The content of this webpage, and everything associated with this webpage, is independent of the Peace Corps and the United States Government, though I think they should read it too. This blog solely reflects the experiences and observations of Jake DeBerry.

Friday, August 10, 2007

My new home - the long voyage

Upon arriving in Peru, all the volunteers haven’t the slightest clue where we might be going for our two years of changing the world. I can write with confidence that we are all wide-eyed, excited, confused, scared, thrilled, and uncertain. The best comparison I can think of is the move-in day at college. The best assumption you can make about this group of people is that they are all risk-takers – which makes for a good group.

After arriving with a group of complete strangers, we undergo a fairly intense training schedule. The actual training isn’t that tough – but when you add the fact that you have just turned your life upside-down, things take on a different difficulty level. After 8 weeks into training, that group of strangers becomes a little less strange and the unique experience you are sharing creates a distinctive bond. The big event in week 8 though – we find where we’re going for two years. (pic: some of the business volunteers)

Most of us have an idea of where we’d like to go, but our idea is confined to coastal or mountains – hot or cold. In my case, I didn’t really care – I just wanted good scenery. The day before learning your site you remember what it was like to be a kid the night before Christmas – and what a refreshing feeling that is. One of my personal fears as I get older is that all those emotions that I enjoy are crowded out by experience as we get older – and this gave me a certain feeling I haven’t had in awhile.

The long voyage of where I’m living is not that it takes a long time to get to my site – it doesn’t. The long voyage is the road that has led me to receiving my site assignment. Peace Corps – once you wash away the stereotypes or your feelings of the American government, is a an amazing opportunity and experience. A tough question is who gets more out of the Peace Corps - the communities where we serve or the volunteers? Once deciding to join the Peace Corps, the voyage of getting to this point is long and arduous. The voyage to making the decision to join the Peace Corps is even longer and tougher – which will be for another blog entry.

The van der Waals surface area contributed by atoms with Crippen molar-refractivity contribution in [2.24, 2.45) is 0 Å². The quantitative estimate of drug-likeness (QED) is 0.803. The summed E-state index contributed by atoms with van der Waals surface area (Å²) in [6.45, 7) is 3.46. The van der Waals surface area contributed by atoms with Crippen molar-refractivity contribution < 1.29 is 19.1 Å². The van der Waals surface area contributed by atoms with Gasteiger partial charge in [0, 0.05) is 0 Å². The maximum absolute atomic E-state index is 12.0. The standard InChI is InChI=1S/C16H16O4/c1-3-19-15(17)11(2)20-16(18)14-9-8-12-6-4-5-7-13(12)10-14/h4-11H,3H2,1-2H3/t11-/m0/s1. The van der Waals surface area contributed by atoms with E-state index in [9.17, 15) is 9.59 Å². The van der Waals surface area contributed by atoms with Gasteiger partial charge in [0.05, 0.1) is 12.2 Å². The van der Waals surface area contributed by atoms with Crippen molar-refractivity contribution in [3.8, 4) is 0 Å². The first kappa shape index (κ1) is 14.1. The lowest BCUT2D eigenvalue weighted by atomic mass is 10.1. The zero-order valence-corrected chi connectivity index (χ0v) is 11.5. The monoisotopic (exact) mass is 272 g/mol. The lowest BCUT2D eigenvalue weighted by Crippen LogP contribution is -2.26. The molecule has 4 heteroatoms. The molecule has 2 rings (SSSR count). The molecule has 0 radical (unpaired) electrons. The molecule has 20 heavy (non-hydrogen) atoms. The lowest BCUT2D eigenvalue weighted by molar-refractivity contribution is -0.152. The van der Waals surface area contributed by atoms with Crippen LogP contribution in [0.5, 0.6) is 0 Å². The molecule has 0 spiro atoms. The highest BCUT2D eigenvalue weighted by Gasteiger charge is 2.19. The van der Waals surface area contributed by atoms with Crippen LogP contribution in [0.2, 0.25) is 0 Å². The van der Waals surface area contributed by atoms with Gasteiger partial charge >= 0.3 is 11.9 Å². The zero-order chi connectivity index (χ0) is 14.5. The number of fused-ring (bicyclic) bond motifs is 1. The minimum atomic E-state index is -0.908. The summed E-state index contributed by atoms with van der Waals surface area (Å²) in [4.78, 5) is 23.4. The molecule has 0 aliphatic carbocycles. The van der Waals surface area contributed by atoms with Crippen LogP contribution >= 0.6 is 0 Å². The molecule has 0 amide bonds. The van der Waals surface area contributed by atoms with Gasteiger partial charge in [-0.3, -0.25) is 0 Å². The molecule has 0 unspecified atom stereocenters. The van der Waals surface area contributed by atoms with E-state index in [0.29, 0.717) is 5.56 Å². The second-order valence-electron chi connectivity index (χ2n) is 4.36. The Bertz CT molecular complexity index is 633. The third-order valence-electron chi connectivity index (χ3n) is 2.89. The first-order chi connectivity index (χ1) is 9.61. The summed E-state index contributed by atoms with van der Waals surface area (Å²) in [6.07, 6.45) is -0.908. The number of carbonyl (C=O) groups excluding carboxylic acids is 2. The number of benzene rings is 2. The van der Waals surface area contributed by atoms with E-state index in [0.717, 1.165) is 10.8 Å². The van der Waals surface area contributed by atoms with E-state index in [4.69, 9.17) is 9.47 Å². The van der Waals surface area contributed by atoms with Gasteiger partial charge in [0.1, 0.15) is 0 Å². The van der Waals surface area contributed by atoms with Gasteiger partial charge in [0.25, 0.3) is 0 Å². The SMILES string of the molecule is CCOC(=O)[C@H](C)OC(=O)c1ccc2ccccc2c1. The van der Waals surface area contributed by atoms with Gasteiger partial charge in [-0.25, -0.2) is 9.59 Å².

My site assignment is Tarica, Ancash (pic to the left is Huaraz - the main city, I'm 30 minutes north). What does that mean? That means the second highest mountain range in the world. It means living at 11,000 feet with breathtaking snow-capped mountains surrounding me. It also means working with very poor individuals who do not welcome change – though they want better lives for themselves and their children. While I’m learning Spanish, I’ll also begin learning another language, Quechua –the native language of the Andes and the Incas. My primary work will be with an association of potters (ceramtistas). My secondary work will be whatever I decide to get into – though it’ll probably deal with the school in the town and other small businesses in the area. I will have electricity and running water - but that's about it.

What does this mean for people who want to visit? Tarica (Huaraz) is an 8 hour bus-ride from Lima. I am quite lucky, most other volunteers are twice that. It also means that if you happen to be in Lima, it might be possible for me to come and meet you there. As I already mentioned, I’m in the mountains. This area is arguably the best trekking spot on the continent – if you like huge snow-capped mountains that razor their way through lush green valleys decorated with crystal glacial lakes.

Ancash is a difficult spot for volunteers due to the conservative mindset of the people who live here. Superstitions abound and getting a good education is like catching a butterfly. The Peruvian hour lives strongly here (think island time) and things happen very slowly. My mom has always told me I need more patience - so this will be a great opportunity for me.

I have two weeks of training in Lima – then I move up to the mountains to begin my two years of service at the end of August. That's a picture of Peru - the shaded is the department of Ancash.


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